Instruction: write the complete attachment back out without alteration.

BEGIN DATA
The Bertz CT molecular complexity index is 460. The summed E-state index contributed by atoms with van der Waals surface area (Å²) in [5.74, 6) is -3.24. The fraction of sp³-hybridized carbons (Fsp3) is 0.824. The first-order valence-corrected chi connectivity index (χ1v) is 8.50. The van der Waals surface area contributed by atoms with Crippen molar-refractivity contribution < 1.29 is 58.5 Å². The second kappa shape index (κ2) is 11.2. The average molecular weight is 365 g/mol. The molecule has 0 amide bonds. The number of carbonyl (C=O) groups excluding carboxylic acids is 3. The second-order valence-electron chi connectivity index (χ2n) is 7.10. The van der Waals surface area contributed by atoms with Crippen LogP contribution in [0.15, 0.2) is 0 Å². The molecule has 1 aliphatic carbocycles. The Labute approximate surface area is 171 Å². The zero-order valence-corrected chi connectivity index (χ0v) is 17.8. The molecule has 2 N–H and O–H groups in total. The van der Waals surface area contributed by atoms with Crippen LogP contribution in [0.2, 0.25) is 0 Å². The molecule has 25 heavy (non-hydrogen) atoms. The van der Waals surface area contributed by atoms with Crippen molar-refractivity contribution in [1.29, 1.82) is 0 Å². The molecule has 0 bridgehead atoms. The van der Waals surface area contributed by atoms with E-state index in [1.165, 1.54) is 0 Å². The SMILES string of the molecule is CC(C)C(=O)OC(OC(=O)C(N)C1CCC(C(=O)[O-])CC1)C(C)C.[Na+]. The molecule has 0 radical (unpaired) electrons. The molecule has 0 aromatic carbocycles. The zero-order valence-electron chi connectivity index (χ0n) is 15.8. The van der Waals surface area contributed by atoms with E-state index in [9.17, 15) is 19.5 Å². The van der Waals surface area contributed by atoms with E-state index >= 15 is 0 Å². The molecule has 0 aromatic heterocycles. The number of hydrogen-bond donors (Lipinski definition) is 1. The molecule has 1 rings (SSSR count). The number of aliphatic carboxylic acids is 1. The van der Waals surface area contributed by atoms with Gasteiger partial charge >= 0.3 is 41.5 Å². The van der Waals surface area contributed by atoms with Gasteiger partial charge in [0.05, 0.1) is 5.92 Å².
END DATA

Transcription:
The Bertz CT molecular complexity index is 460. The summed E-state index contributed by atoms with van der Waals surface area (Å²) in [5.74, 6) is -3.24. The fraction of sp³-hybridized carbons (Fsp3) is 0.824. The first-order valence-corrected chi connectivity index (χ1v) is 8.50. The van der Waals surface area contributed by atoms with Crippen molar-refractivity contribution < 1.29 is 58.5 Å². The second kappa shape index (κ2) is 11.2. The average molecular weight is 365 g/mol. The molecule has 0 amide bonds. The number of carbonyl (C=O) groups excluding carboxylic acids is 3. The second-order valence-electron chi connectivity index (χ2n) is 7.10. The van der Waals surface area contributed by atoms with Crippen LogP contribution in [0.15, 0.2) is 0 Å². The molecule has 1 aliphatic carbocycles. The Labute approximate surface area is 171 Å². The zero-order valence-corrected chi connectivity index (χ0v) is 17.8. The molecule has 2 N–H and O–H groups in total. The van der Waals surface area contributed by atoms with Crippen LogP contribution in [0.2, 0.25) is 0 Å². The molecule has 25 heavy (non-hydrogen) atoms. The van der Waals surface area contributed by atoms with Crippen molar-refractivity contribution in [1.29, 1.82) is 0 Å². The molecule has 0 bridgehead atoms. The van der Waals surface area contributed by atoms with E-state index in [1.165, 1.54) is 0 Å². The SMILES string of the molecule is CC(C)C(=O)OC(OC(=O)C(N)C1CCC(C(=O)[O-])CC1)C(C)C.[Na+]. The molecule has 0 radical (unpaired) electrons. The molecule has 0 aromatic carbocycles. The zero-order valence-electron chi connectivity index (χ0n) is 15.8. The van der Waals surface area contributed by atoms with E-state index in [9.17, 15) is 19.5 Å². The van der Waals surface area contributed by atoms with E-state index >= 15 is 0 Å². The molecule has 0 aromatic heterocycles. The number of hydrogen-bond donors (Lipinski definition) is 1. The molecule has 1 rings (SSSR count). The number of aliphatic carboxylic acids is 1. The van der Waals surface area contributed by atoms with Gasteiger partial charge >= 0.3 is 41.5 Å². The van der Waals surface area contributed by atoms with Gasteiger partial charge in [0.05, 0.1) is 5.92 Å².